La Mère Brazier has won the Enduring Classic category, for exceptional restaurants open for at least 50 years.
Eugénie Brazier, the mother of French cooking, died in 1977, but in Lyon, where she forged her reputation, her legacy has never been forgotten. It lives on at La Mère Brazier, the multi-award-winning restaurant she opened in 1921 at the age of 26, which was revived in 2008 by Mathieu Viannay. Despite the pressure of such a legacy, he has made the restaurant thrive once again.
Viannay restored the original tiles, preserved the signage and mullioned windows and hung the walls with black-and-white archive photography. And Brazier’s best-known dish, Poularde de Bresse demi-deuil (‘chicken in half mourning’) – a whole chicken with slices of black truffle layered between skin and flesh – remains on the menu in truffle season, along with a number of her iconic dishes.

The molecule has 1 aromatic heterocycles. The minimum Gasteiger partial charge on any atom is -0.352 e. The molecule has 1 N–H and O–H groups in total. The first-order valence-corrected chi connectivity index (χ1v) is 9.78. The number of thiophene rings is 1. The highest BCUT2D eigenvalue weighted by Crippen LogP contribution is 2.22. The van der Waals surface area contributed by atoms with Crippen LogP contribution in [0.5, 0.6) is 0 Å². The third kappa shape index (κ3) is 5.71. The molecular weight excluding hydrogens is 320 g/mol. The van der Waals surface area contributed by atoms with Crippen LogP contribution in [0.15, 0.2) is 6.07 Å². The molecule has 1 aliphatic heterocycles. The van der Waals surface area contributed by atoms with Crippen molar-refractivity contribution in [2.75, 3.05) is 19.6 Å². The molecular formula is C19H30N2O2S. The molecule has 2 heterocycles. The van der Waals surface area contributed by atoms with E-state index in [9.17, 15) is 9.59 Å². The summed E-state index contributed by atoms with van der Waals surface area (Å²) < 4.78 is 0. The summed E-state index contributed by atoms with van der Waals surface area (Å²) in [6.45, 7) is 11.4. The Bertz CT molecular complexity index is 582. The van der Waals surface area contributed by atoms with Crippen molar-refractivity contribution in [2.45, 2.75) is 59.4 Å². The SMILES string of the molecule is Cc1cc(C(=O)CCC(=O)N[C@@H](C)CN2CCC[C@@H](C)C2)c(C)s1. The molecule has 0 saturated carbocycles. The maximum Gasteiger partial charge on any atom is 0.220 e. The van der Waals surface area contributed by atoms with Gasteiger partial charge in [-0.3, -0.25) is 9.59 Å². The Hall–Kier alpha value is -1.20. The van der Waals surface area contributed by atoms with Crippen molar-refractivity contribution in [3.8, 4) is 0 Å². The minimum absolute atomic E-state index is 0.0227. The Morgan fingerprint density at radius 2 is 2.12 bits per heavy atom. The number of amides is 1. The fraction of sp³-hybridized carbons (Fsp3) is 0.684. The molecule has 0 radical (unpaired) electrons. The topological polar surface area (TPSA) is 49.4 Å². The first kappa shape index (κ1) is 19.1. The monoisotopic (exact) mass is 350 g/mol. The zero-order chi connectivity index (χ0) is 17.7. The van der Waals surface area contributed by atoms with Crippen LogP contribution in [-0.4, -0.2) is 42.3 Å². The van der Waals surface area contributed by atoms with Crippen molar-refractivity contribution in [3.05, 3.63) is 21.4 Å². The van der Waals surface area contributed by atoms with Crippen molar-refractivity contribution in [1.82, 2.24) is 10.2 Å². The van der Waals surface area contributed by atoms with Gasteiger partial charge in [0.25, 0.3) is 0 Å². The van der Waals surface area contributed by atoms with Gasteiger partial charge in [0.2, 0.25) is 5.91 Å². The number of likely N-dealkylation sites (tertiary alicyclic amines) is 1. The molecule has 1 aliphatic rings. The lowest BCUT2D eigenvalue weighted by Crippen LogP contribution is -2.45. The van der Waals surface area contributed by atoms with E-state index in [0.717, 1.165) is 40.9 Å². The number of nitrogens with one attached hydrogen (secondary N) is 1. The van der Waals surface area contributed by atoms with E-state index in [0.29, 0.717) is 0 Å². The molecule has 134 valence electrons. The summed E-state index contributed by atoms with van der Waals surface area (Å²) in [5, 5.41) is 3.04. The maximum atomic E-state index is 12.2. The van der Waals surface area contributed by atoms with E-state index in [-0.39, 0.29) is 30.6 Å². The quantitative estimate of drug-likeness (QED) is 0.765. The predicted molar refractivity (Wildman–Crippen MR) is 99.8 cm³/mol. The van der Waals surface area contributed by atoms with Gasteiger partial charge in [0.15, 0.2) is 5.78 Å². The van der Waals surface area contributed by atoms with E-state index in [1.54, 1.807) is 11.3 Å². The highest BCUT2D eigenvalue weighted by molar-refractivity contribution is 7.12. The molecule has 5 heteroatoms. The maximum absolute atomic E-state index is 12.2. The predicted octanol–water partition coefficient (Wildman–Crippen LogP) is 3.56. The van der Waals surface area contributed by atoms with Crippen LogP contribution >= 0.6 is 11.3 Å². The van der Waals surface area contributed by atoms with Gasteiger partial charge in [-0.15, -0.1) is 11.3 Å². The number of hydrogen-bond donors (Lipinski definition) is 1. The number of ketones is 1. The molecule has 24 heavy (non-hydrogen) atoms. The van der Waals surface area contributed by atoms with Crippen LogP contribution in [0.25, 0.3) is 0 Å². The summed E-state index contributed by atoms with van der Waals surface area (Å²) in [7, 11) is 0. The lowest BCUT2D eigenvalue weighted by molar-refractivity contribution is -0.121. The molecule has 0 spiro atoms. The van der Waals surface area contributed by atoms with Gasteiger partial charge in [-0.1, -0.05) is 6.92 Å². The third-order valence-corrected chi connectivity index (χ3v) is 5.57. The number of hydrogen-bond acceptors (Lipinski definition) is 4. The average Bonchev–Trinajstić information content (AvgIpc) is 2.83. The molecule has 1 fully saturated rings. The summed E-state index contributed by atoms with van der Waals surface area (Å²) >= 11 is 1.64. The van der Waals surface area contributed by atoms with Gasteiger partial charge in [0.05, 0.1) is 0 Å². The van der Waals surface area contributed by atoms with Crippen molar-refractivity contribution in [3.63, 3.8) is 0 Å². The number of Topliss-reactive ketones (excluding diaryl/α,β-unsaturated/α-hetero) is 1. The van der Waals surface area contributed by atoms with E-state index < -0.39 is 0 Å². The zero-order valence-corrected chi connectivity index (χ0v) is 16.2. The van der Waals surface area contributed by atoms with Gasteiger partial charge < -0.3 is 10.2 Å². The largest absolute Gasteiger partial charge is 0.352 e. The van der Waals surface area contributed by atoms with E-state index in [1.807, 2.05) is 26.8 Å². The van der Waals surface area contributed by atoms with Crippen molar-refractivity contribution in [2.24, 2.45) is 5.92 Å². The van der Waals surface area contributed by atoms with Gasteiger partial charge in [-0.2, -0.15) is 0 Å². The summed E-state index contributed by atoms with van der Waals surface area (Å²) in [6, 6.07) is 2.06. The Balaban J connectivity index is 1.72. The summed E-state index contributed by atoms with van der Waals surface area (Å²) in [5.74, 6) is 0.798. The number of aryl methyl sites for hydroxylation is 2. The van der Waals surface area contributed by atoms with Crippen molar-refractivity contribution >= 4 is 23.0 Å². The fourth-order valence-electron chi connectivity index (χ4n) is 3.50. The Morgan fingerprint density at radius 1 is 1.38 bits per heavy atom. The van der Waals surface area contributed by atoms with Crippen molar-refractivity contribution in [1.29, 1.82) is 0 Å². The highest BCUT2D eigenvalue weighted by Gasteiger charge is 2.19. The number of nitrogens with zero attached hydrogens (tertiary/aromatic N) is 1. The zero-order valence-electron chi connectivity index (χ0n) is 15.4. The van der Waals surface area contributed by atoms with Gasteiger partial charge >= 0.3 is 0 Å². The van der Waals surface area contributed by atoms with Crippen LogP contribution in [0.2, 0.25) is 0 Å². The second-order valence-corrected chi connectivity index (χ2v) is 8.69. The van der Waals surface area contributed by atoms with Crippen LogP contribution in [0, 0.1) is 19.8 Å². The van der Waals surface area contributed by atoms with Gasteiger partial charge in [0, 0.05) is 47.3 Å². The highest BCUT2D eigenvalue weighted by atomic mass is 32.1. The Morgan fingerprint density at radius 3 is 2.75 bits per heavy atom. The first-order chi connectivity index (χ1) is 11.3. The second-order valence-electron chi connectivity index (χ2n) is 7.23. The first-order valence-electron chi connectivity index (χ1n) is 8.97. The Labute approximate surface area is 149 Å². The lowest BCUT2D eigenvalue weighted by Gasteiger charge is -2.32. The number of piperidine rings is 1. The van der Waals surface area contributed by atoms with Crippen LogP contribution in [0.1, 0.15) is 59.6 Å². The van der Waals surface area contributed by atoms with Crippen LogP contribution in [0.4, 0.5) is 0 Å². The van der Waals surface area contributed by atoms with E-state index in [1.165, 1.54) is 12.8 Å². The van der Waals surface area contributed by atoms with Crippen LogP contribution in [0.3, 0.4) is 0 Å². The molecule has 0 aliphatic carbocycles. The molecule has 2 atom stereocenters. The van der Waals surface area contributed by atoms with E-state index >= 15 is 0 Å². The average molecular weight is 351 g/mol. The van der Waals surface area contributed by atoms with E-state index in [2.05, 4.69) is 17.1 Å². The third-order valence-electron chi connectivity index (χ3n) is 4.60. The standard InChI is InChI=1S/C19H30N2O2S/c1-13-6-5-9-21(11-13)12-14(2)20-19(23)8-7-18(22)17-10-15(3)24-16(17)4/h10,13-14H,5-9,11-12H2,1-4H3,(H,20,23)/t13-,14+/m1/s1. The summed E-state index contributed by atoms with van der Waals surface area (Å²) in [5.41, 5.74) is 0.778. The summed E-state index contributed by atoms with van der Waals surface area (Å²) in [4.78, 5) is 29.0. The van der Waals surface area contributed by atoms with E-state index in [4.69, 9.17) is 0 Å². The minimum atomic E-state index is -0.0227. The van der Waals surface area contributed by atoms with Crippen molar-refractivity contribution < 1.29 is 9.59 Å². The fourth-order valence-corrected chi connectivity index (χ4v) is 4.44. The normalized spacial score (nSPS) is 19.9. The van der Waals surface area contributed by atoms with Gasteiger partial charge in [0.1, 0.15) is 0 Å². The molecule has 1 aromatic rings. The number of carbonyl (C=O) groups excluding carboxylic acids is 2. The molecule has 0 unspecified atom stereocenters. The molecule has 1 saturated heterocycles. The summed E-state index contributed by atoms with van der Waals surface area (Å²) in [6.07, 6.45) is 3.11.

But while retaining much of the history of the place, Viannay has added some innovative touches to the menu, such as fricassée of abalone, hazelnuts, Jerusalem artichoke and nashi pear; buckwheat galette with oyster, andouille and caviar; and sablé Breton with confit yuzu, mandarin sorbet and kalamani cream.
“People were expecting me to fall on my face,” says Viannay, but he has pulled it off with a vengeance.